Speaking at a briefing in central London on Thursday, Sir Liam Donaldson, the CMO for England, said that the number of cases had now reached 100,000 in the past week compared with 55,000 previously. Click on the video above to watch Healthcare Republic's Sanjay Tanday reporting from the DoH headquarters.
The number of hospitalisations for the virus has risen from 652 to 840.
However, the number of deaths from swine flu remains at 26 in England, the same as last week. There have been four deaths reported in Scotland.
Sir Liam has said that the flu line and website should help to take the pressure off GPs, particularly those in the hotspots.
The website registered 2,600 hits per second initially, the equivalent of 9.3 million an hour. A message on the site shortly after launch read: 'Welcome to the National Pandemic Flu Service. The Service is currently very busy and cannot deal with your request at this time.' It launched at 3pm on Thursday but is up and running on Friday.
A DoH spokeswoman said that BT, which hosts the web service, increased its capacity four-fold within its first two-and-a-half hours of operation.
She added: 'The technology for the call centres and the antiviral collection points has not been affected by this issue and are working normally.'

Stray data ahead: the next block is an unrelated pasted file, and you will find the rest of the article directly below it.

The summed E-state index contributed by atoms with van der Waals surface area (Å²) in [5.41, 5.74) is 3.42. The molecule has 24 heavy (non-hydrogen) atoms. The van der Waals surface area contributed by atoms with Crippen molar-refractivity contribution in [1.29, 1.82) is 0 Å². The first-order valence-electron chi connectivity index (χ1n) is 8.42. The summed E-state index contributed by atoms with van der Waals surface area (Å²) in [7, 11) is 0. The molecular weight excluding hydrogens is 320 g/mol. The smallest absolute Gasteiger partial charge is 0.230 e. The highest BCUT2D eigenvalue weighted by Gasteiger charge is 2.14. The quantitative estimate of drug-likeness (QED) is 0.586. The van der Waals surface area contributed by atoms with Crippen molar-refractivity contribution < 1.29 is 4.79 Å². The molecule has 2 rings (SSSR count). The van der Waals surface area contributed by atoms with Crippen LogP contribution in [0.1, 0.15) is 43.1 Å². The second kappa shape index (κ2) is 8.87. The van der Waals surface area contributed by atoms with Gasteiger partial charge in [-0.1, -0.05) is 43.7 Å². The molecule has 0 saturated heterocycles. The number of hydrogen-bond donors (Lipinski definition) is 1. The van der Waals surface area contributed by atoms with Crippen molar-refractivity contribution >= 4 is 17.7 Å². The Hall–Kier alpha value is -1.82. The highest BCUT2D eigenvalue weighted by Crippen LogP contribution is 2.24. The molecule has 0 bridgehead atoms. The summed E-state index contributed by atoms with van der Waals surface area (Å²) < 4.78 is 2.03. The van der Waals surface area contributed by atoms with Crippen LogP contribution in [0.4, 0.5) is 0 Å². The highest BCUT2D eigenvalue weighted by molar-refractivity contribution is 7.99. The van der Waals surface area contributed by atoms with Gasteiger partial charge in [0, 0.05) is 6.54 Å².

Health secretary Andy Burnham added: ‘It will free up GPs so they can focus their efforts on helping those in at-risk groups and patients with other illnesses.
‘Doctors from the RCGP will have a special liaison role with each of these call centres and will feed back problems or concerns that arise during the operation of the service.'
Pregnant women, patients with underlying health conditions and all children under-one should still look to consult their GP
The phone line can be accessed on 0800 1513 100 and the website at www.direct.gov.uk/pandemicflu.
More news from 24 July
BMA warns of 'backdoor privatisation' of Hull's GP services
NICE set to consider wider health benefits of treatments
Child obesity project MEND helps 10,000th family
Prostate screening guides revised for GPs